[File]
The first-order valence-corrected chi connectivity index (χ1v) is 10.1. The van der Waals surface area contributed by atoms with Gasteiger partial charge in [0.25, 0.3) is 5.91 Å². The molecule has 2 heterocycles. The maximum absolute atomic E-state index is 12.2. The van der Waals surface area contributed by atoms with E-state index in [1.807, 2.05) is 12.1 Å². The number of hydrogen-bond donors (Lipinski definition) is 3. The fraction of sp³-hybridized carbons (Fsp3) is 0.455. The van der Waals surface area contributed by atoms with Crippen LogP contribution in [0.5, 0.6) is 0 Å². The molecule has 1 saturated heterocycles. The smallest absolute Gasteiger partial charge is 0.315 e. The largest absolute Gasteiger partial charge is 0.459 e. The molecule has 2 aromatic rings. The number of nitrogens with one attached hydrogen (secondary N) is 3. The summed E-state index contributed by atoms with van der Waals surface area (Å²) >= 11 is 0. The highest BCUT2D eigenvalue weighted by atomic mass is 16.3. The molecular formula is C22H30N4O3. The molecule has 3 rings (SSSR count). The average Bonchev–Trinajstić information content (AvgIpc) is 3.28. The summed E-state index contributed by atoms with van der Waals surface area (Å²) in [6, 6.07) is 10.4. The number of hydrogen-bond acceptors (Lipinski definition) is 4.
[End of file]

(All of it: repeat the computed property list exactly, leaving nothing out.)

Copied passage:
The first-order valence-corrected chi connectivity index (χ1v) is 10.1. The van der Waals surface area contributed by atoms with Gasteiger partial charge in [0.25, 0.3) is 5.91 Å². The molecule has 2 heterocycles. The maximum absolute atomic E-state index is 12.2. The van der Waals surface area contributed by atoms with E-state index in [1.807, 2.05) is 12.1 Å². The number of hydrogen-bond donors (Lipinski definition) is 3. The fraction of sp³-hybridized carbons (Fsp3) is 0.455. The van der Waals surface area contributed by atoms with Crippen LogP contribution in [0.5, 0.6) is 0 Å². The molecule has 1 saturated heterocycles. The smallest absolute Gasteiger partial charge is 0.315 e. The largest absolute Gasteiger partial charge is 0.459 e. The molecule has 2 aromatic rings. The number of nitrogens with one attached hydrogen (secondary N) is 3. The summed E-state index contributed by atoms with van der Waals surface area (Å²) >= 11 is 0. The highest BCUT2D eigenvalue weighted by atomic mass is 16.3. The molecular formula is C22H30N4O3. The molecule has 3 rings (SSSR count). The average Bonchev–Trinajstić information content (AvgIpc) is 3.28. The summed E-state index contributed by atoms with van der Waals surface area (Å²) in [6, 6.07) is 10.4. The number of hydrogen-bond acceptors (Lipinski definition) is 4.